The U.S., Japan, and South Korea have increased their pressure on China since Pyongyang’s nuclear and ballistic missile tests picked up pace earlier this year. In the meantime, joint military drills between the U.S. and both Japan and South Korea have been held on a more frequent basis. Coupled with America’s insistence on deploying the THAAD missile shield system in South Korea, emerging circumstances in the region are a source of deep concern for Chinese decision-makers. The THAAD issue particularly bothers China as the system’s range would cover not only North Korea, but also China’s littoral provinces, were the missiles installed on South Korean territory. Already enmeshed in heated disputes over maritime territory in the East China Sea with Japan, and the South China Sea with various ASEAN countries (Vietnam and the Philippines first and foremost), China does not want desire further exacerbation of regional friction. On top of this, any provocative attempt by Pyongyang could result in a military intervention by Washington. If this happens, China could possibly be drawn into a direct military confrontation with the U.S., Japan, and South Korea despite all efforts to avoid this worse-case scenario. Therefore, Beijing endorsed heavier UNSC sanctions in order to mollify rising tensions and convey a clear message to Pyongyang that “enough is enough”. Russia’s backing of the resolution jointly drafted by the U.S. and China has driven North Korea into the corner. The common stance adopted against North Korean belligerence by China and Russia is intended to narrow the former’s elbowroom in such a way as to leave it no choice but to return to the negotiation table.
Implications of sanctions
In accordance with the course of action that was adopted by the UNSC on March 2, 2016, a ban has been imposed on North Korean exports and imports of almost all tradable items with the exception of foodstuffs and medicine. The embargo on Pyongyang covers key industrial resources such as coal, iron, iron ore, gold, titanium, and rare-earth minerals. Alongside a ban on the trade of small and light weaponry with North Korea, all kinds of aerial vehicles and marine vessels have also been banned from registering in the country. All North Korean financial accounts suspected of having any association with the country’s nuclear and ballistic missile programs have been frozen. Moreover; all banks and other financial institutions are banned from setting up offices within the borders of North Korea, while no single country is permitted to host any offices of North Korean banks or other financial institutions within their borders. Each UN member is granted authorization for the imposition of this long list of sanctions. Indeed, the Philippines confiscated a North Korean freighter for a legal investigation immediately after the UNSC sanctions were announced. The attitude of Russia, and particularly that of China, considering that both share land borders with North Korea, will determine whether the latest round of sanctions can prove successful in deterring the hermit regime from further belligerent action. At the end of the day, North Korea will not stand much chance of resisting concentrated efforts should China, i.e. its main financial patron and largest trade partner, firmly implement the UNSC decision.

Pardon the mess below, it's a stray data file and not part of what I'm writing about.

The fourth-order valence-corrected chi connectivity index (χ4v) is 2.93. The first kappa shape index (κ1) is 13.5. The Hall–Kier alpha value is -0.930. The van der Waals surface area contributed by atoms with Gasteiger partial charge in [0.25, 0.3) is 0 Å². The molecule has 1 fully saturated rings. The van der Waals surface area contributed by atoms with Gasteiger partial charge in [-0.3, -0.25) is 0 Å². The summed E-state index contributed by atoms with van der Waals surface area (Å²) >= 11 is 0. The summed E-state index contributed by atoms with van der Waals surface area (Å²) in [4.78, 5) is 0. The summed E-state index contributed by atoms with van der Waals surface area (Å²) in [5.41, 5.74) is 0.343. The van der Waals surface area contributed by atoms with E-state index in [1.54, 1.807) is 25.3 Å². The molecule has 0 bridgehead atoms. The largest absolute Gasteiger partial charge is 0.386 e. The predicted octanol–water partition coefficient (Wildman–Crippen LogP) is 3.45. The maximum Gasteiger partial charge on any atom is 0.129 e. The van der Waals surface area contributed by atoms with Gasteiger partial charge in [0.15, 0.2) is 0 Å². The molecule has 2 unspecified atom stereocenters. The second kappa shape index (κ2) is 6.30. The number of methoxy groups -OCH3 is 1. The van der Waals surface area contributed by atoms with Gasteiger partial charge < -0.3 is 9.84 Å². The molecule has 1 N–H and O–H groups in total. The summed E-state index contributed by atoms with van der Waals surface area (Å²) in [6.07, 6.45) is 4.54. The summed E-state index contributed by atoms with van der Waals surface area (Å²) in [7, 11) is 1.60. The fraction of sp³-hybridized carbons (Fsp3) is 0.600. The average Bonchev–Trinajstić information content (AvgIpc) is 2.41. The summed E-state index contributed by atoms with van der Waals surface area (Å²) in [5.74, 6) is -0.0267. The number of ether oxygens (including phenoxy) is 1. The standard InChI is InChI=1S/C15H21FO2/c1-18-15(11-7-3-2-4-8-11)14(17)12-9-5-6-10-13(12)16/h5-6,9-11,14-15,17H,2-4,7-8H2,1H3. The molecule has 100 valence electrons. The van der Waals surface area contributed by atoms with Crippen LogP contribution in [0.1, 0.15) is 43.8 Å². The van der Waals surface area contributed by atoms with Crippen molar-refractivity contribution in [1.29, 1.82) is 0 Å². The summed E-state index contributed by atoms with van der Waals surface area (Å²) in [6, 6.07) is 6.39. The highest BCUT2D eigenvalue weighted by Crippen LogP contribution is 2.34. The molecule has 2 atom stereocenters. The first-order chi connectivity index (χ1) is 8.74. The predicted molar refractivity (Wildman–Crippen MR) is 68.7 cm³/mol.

What will Pyongyang do next?
In the aftermath of the UNSC decision to impose sanctions on North Korea, the real question is was what kind of a reaction Pyongyang will give. In this respect, North Korea has to make a tough choice between two mutually-exclusive options: it can either comply with the decision and agree to re-initiating the Six Party Talks, or it can stick with its current policy of flaming tensions through noncompliance. Considering that it carried out a short-range ballistic missile test on the very same day as the UNSC decision and publicly declared that it had recently developed a compact and light nuclear warhead that can be mounted on ballistic missiles only a week after, early signs indicate the country is in favor of further flaming tensions. However, international experts believe that North Korea cannot maintain its current policy of defiance in the face of Russian and Chinese objection. Of course, such conviction is essentially based on the assumption that the recalcitrant leadership of North Korea will continue to act as a rational strategist. As to the alternative scenario, this is something nobody cares to consider.